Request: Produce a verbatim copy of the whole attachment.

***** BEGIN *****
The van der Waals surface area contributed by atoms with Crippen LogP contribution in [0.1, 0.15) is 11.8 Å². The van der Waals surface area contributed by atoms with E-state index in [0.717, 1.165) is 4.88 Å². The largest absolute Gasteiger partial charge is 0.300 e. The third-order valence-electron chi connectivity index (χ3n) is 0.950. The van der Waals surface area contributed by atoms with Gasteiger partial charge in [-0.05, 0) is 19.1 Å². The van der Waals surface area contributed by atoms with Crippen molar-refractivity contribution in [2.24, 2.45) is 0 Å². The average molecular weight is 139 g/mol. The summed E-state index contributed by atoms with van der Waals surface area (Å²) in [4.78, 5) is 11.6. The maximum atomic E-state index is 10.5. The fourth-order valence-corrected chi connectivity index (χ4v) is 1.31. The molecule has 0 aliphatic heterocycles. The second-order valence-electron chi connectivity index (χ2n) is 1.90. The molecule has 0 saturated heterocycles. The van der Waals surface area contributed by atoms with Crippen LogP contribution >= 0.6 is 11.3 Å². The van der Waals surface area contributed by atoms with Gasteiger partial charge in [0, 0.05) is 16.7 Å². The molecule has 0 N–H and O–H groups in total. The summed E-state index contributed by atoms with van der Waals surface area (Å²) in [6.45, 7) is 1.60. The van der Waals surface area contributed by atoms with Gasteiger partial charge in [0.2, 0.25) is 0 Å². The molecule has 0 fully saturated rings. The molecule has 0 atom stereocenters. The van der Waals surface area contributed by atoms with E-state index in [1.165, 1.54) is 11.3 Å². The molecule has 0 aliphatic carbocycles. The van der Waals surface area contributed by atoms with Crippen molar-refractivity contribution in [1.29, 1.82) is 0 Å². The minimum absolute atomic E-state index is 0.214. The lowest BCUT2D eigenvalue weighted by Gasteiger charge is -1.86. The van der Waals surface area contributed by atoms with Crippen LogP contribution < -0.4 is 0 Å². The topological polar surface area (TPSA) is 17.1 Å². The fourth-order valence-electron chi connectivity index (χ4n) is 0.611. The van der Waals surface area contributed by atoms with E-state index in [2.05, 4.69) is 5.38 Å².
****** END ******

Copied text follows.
The van der Waals surface area contributed by atoms with Crippen LogP contribution in [0.1, 0.15) is 11.8 Å². The van der Waals surface area contributed by atoms with E-state index in [0.717, 1.165) is 4.88 Å². The largest absolute Gasteiger partial charge is 0.300 e. The third-order valence-electron chi connectivity index (χ3n) is 0.950. The van der Waals surface area contributed by atoms with Gasteiger partial charge in [-0.05, 0) is 19.1 Å². The van der Waals surface area contributed by atoms with Crippen molar-refractivity contribution in [2.24, 2.45) is 0 Å². The average molecular weight is 139 g/mol. The summed E-state index contributed by atoms with van der Waals surface area (Å²) in [4.78, 5) is 11.6. The maximum atomic E-state index is 10.5. The fourth-order valence-corrected chi connectivity index (χ4v) is 1.31. The molecule has 0 aliphatic heterocycles. The second-order valence-electron chi connectivity index (χ2n) is 1.90. The molecule has 0 saturated heterocycles. The van der Waals surface area contributed by atoms with Crippen LogP contribution >= 0.6 is 11.3 Å². The van der Waals surface area contributed by atoms with Gasteiger partial charge in [0, 0.05) is 16.7 Å². The molecule has 0 N–H and O–H groups in total. The summed E-state index contributed by atoms with van der Waals surface area (Å²) in [6.45, 7) is 1.60. The van der Waals surface area contributed by atoms with Gasteiger partial charge in [0.2, 0.25) is 0 Å². The molecule has 0 fully saturated rings. The molecule has 0 atom stereocenters. The van der Waals surface area contributed by atoms with E-state index in [1.165, 1.54) is 11.3 Å². The molecule has 0 aliphatic carbocycles. The van der Waals surface area contributed by atoms with Crippen molar-refractivity contribution in [1.29, 1.82) is 0 Å². The minimum absolute atomic E-state index is 0.214. The lowest BCUT2D eigenvalue weighted by Gasteiger charge is -1.86. The van der Waals surface area contributed by atoms with Crippen LogP contribution < -0.4 is 0 Å². The topological polar surface area (TPSA) is 17.1 Å². The fourth-order valence-electron chi connectivity index (χ4n) is 0.611. The van der Waals surface area contributed by atoms with E-state index in [2.05, 4.69) is 5.38 Å².